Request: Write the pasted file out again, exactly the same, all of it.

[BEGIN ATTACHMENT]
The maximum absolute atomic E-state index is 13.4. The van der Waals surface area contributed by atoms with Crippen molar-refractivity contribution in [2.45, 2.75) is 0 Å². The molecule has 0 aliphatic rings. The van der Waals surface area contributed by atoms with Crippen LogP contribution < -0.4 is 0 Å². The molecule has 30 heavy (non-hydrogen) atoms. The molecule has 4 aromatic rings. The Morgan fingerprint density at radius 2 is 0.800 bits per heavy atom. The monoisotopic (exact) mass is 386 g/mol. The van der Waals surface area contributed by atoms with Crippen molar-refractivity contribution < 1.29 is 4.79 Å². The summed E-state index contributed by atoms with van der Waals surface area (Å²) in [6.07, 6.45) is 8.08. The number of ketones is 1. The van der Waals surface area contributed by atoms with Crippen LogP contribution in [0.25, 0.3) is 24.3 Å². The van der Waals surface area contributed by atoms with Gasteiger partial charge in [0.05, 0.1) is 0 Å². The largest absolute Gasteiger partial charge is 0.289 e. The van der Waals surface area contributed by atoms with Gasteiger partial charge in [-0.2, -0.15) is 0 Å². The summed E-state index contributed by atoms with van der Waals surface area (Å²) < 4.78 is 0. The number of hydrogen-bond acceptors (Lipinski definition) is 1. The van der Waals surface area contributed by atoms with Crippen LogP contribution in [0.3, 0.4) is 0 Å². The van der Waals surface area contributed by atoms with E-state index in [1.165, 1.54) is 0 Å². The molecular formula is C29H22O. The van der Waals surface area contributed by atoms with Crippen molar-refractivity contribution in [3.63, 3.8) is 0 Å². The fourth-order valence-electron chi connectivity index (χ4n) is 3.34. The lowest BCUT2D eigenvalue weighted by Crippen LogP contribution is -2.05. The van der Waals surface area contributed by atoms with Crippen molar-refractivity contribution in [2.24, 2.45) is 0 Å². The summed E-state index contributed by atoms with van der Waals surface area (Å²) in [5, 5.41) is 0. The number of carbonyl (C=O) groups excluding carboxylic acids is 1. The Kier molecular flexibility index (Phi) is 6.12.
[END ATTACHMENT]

The maximum absolute atomic E-state index is 13.4. The van der Waals surface area contributed by atoms with Crippen molar-refractivity contribution in [2.45, 2.75) is 0 Å². The molecule has 0 aliphatic rings. The van der Waals surface area contributed by atoms with Crippen LogP contribution < -0.4 is 0 Å². The molecule has 30 heavy (non-hydrogen) atoms. The molecule has 4 aromatic rings. The Morgan fingerprint density at radius 2 is 0.800 bits per heavy atom. The monoisotopic (exact) mass is 386 g/mol. The van der Waals surface area contributed by atoms with Crippen molar-refractivity contribution < 1.29 is 4.79 Å². The summed E-state index contributed by atoms with van der Waals surface area (Å²) in [6.07, 6.45) is 8.08. The number of ketones is 1. The van der Waals surface area contributed by atoms with Crippen LogP contribution in [0.25, 0.3) is 24.3 Å². The van der Waals surface area contributed by atoms with Gasteiger partial charge in [0.05, 0.1) is 0 Å². The largest absolute Gasteiger partial charge is 0.289 e. The van der Waals surface area contributed by atoms with Gasteiger partial charge in [-0.2, -0.15) is 0 Å². The summed E-state index contributed by atoms with van der Waals surface area (Å²) < 4.78 is 0. The number of hydrogen-bond acceptors (Lipinski definition) is 1. The van der Waals surface area contributed by atoms with Crippen LogP contribution in [0.3, 0.4) is 0 Å². The van der Waals surface area contributed by atoms with E-state index in [1.165, 1.54) is 0 Å². The molecular formula is C29H22O. The van der Waals surface area contributed by atoms with Crippen molar-refractivity contribution in [3.63, 3.8) is 0 Å². The fourth-order valence-electron chi connectivity index (χ4n) is 3.34. The lowest BCUT2D eigenvalue weighted by Crippen LogP contribution is -2.05. The van der Waals surface area contributed by atoms with Crippen molar-refractivity contribution in [2.24, 2.45) is 0 Å². The summed E-state index contributed by atoms with van der Waals surface area (Å²) in [5, 5.41) is 0. The number of carbonyl (C=O) groups excluding carboxylic acids is 1. The Kier molecular flexibility index (Phi) is 6.12.